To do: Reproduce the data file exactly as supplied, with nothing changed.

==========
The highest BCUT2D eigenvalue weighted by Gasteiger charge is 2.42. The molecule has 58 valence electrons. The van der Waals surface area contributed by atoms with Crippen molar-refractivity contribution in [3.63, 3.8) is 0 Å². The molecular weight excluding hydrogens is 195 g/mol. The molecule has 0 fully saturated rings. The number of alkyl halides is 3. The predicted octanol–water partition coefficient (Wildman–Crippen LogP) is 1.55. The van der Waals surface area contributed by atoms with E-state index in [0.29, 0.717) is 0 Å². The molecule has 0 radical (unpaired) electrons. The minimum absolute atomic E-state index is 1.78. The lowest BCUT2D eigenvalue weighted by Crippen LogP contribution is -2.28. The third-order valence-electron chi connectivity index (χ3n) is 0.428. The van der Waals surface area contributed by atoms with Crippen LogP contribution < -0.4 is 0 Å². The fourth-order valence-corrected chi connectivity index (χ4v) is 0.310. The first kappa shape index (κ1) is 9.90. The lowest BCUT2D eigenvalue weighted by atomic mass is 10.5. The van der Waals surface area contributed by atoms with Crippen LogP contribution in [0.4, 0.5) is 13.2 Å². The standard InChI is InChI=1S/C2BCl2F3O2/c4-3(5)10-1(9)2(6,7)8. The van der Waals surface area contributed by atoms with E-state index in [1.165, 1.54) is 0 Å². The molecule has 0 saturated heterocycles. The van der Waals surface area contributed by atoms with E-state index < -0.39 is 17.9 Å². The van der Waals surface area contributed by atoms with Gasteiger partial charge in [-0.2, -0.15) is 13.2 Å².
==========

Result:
The highest BCUT2D eigenvalue weighted by Gasteiger charge is 2.42. The molecule has 58 valence electrons. The van der Waals surface area contributed by atoms with Crippen molar-refractivity contribution in [3.63, 3.8) is 0 Å². The molecular weight excluding hydrogens is 195 g/mol. The molecule has 0 fully saturated rings. The number of alkyl halides is 3. The predicted octanol–water partition coefficient (Wildman–Crippen LogP) is 1.55. The van der Waals surface area contributed by atoms with E-state index in [0.29, 0.717) is 0 Å². The molecule has 0 radical (unpaired) electrons. The minimum absolute atomic E-state index is 1.78. The lowest BCUT2D eigenvalue weighted by Crippen LogP contribution is -2.28. The third-order valence-electron chi connectivity index (χ3n) is 0.428. The van der Waals surface area contributed by atoms with Crippen LogP contribution < -0.4 is 0 Å². The fourth-order valence-corrected chi connectivity index (χ4v) is 0.310. The first kappa shape index (κ1) is 9.90. The lowest BCUT2D eigenvalue weighted by atomic mass is 10.5. The van der Waals surface area contributed by atoms with Crippen LogP contribution in [0.4, 0.5) is 13.2 Å². The standard InChI is InChI=1S/C2BCl2F3O2/c4-3(5)10-1(9)2(6,7)8. The van der Waals surface area contributed by atoms with E-state index in [1.165, 1.54) is 0 Å². The molecule has 0 saturated heterocycles. The van der Waals surface area contributed by atoms with E-state index < -0.39 is 17.9 Å². The van der Waals surface area contributed by atoms with Gasteiger partial charge in [-0.2, -0.15) is 13.2 Å².